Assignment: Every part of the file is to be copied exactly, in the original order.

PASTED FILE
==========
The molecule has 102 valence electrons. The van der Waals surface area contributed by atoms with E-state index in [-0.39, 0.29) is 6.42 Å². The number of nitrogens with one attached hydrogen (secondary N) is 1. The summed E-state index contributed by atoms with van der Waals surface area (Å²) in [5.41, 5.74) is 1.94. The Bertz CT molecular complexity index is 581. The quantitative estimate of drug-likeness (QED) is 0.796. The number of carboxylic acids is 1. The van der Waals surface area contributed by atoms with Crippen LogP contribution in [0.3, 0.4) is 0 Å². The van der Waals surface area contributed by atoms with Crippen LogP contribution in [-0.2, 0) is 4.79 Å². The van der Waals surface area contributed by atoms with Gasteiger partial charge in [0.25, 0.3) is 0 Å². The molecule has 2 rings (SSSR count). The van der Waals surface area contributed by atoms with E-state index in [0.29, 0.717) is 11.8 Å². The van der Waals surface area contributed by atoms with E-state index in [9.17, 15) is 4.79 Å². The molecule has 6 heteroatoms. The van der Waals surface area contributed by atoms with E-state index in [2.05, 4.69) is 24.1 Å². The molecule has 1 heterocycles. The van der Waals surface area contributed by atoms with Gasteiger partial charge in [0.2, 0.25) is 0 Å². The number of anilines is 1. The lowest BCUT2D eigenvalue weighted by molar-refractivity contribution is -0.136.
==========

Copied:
The molecule has 102 valence electrons. The van der Waals surface area contributed by atoms with E-state index in [-0.39, 0.29) is 6.42 Å². The number of nitrogens with one attached hydrogen (secondary N) is 1. The summed E-state index contributed by atoms with van der Waals surface area (Å²) in [5.41, 5.74) is 1.94. The Bertz CT molecular complexity index is 581. The quantitative estimate of drug-likeness (QED) is 0.796. The number of carboxylic acids is 1. The van der Waals surface area contributed by atoms with Crippen LogP contribution in [0.3, 0.4) is 0 Å². The van der Waals surface area contributed by atoms with Crippen LogP contribution in [-0.2, 0) is 4.79 Å². The van der Waals surface area contributed by atoms with Gasteiger partial charge in [0.25, 0.3) is 0 Å². The molecule has 2 rings (SSSR count). The van der Waals surface area contributed by atoms with E-state index in [0.29, 0.717) is 11.8 Å². The van der Waals surface area contributed by atoms with E-state index in [9.17, 15) is 4.79 Å². The molecule has 6 heteroatoms. The van der Waals surface area contributed by atoms with E-state index in [2.05, 4.69) is 24.1 Å². The molecule has 1 heterocycles. The van der Waals surface area contributed by atoms with Gasteiger partial charge in [0.2, 0.25) is 0 Å². The number of anilines is 1. The lowest BCUT2D eigenvalue weighted by molar-refractivity contribution is -0.136.